So, in my last post, I was setting off to go to a musical evening in a Suffolk wood where there would be food, drink, campfire and music. This was my first big test after 20 days alcohol free. It was the kind of evening I could not have envisaged going to in the past without drinking.
During my drinking days I would not drink before performing but once that was out the way, it would be “bring it on!” If I couldn’t have nabbed a lift or stayed over or it was too far for a taxi I simply wouldn’t have gone. In the past being able to have a drink took priority over socialising. For years I have carried this false belief that I wouldn’t be able to get through the night without a drink because drinking at such events is what I have always done for the past 45 years.
Anyway. I went armed with my non alcoholic beer and some food to share. It all went well. People were lovely, food probably wouldn’t have passed any food hygiene tests, music quality was variable, the setting and weather very un English like (i.e. warm, pleasant and dry) and the atmosphere wonderful. And only one small craving. When I arrived the BBQ was set up in a saw mill. People had put their beers and wine in a communal space and I spied one of my favourite beers. There was a brief pang, like when you see an ex lover and fleetingly think, “Oh God she was so nice why did we split up, what was I thinking?” before remembering the arguments, tears and mutual incomprehension. It passed. And that was it. No more cravings. I was surprised and a little disappointed. I wanted to experience the pain and anguish of craving so I could feel a bit more heroic, but no, never happened. The next day I asked myself why. Why did I not experience a sense of missing out or any physical cravings? Lets do a list. I like a good list. (BTW that’s a generic photo- not me)
List of probable reasons for not having cravings:
- I was going to play and sing and typically I never drink and perform. I used to drink a lot after performing but the performances went on for a long time and by that time it finished it was time to drive home and any thought of wanting a drink had gone.
- My playing partner doesn’t drink. This is a massive factor I think. I knew there would be no pressure, questions, offers to fetch a few beers etc. We both had an alcohol free evening. We joked, muttered some funny remarks to each other about some of the performers, behaved like immature adolescents and when we played we really bloody enjoyed ourselves. Wow, a great, fun evening without booze. It can be done. Big lesson for me.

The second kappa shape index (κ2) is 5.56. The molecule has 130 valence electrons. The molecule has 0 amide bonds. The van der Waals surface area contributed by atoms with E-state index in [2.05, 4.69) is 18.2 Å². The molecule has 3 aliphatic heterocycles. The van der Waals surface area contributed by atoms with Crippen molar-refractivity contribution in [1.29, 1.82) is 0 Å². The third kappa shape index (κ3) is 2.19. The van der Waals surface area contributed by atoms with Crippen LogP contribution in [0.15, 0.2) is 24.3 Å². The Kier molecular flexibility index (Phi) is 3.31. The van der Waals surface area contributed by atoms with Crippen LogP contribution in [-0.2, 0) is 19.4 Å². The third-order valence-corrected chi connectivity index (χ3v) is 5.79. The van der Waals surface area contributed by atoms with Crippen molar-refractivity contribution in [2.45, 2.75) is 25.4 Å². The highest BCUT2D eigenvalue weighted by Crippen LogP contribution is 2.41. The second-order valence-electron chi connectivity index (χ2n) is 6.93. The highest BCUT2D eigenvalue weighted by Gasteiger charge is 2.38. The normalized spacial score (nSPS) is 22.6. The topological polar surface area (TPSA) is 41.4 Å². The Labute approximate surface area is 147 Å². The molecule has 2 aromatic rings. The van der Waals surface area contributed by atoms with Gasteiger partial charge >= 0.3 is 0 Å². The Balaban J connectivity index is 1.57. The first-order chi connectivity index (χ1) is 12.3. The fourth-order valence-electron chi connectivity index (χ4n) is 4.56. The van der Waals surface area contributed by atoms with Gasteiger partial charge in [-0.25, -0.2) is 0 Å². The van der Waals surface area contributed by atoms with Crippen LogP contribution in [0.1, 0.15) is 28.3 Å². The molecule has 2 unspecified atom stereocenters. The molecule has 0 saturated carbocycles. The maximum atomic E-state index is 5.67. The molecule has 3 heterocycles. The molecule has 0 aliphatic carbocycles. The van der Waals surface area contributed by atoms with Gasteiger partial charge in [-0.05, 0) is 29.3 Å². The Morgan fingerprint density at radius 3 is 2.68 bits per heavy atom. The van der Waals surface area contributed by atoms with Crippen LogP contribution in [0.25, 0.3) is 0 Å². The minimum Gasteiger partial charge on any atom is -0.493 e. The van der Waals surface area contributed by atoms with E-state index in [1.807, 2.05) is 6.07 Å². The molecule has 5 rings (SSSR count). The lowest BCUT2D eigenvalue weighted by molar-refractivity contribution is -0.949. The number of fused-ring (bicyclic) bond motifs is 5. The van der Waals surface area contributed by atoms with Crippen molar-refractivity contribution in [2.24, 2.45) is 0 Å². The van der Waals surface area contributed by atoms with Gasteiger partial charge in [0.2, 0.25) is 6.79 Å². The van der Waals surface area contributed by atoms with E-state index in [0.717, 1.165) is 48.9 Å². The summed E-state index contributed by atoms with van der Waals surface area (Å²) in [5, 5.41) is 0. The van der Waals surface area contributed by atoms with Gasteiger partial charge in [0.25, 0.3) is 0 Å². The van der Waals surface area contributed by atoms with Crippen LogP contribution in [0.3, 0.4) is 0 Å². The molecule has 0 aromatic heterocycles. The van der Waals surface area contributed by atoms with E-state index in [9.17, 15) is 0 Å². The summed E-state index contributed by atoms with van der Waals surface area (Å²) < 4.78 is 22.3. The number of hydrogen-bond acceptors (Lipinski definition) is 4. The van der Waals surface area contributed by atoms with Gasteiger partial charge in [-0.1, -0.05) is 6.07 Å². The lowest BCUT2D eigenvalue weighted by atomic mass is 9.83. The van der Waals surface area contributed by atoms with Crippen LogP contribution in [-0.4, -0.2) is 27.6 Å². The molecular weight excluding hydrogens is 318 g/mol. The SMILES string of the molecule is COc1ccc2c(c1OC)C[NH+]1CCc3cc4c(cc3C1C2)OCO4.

- Drink wasn’t a big feature of the evening. There was beer and wine but no-one was really drinking a lot. It reminded me that many drinkers are sensible and moderate but that was never my style. Good luck to them.
- I had at the back of my mind all the benefits I had from being being alcohol free at this event; being able to drive home, no hangover in the morning, better singing, more alert, more able to enjoy the moment.
One song I sang was “Thunder Road” and singing it in a Suffolk wood by the light of a campfire, feeling truly alive was a great feeling. I also reflected on the song (I mustn’t get sidetracked into talking about Springsteen or the post will go on for ever) and how that song isn’t just about boy meets girl and leaving behind small town life. It suddenly sounded like an anthem for change. Most of us at any time can choose to do things in a different way. We can hop in our metaphorical cars and escape the place we think we are fated to be in for the rest of our lives. Just start up that engine and drive baby!
Moving on. Last night I went to a restaurant and then a pub. Restaurant was tricky at first. I always drank in restaurants. Last night it was Chinese food and I went for Jasmine tea. It wasn’t the same but hey ho that’s conditioning for you. A couple next to me enjoyed their meal and had one small beer each. That’s it. I wish I could have been a drinker like that, but I wasn’t and I’ve tried to be but it just isn’t the Jim way. If one beer is good, ten beers must be better, right? That, in a nutshell was my problem. I got through the restaurant experience and it did feel like a test and I wasn’t enjoying being in the moment. Restaurants may take a little time to adjust to.
On to the pub. Not too bad I have to say. Noone who I met there was a big drinker and the ocassion was to wish someone a happy birthday. I drank a no-alcoholic beer which was great because it looked like a pint and tasted quite good. I realised by 9 that I’d survived the evening.
All in all I have got through three potentially difficult situations and done so without having to exert massive amounts of will power. The change of mindset has definitely helped; seeing alcohol-free as being a positive choice rather than as being denied something. Plus all three ocassions were marked by an absence of drink being that big a deal even for the drinkers. Indeed in the pub out of 7 of us 4 were not drinking alcohol. The drinkers were in the minority. That helps.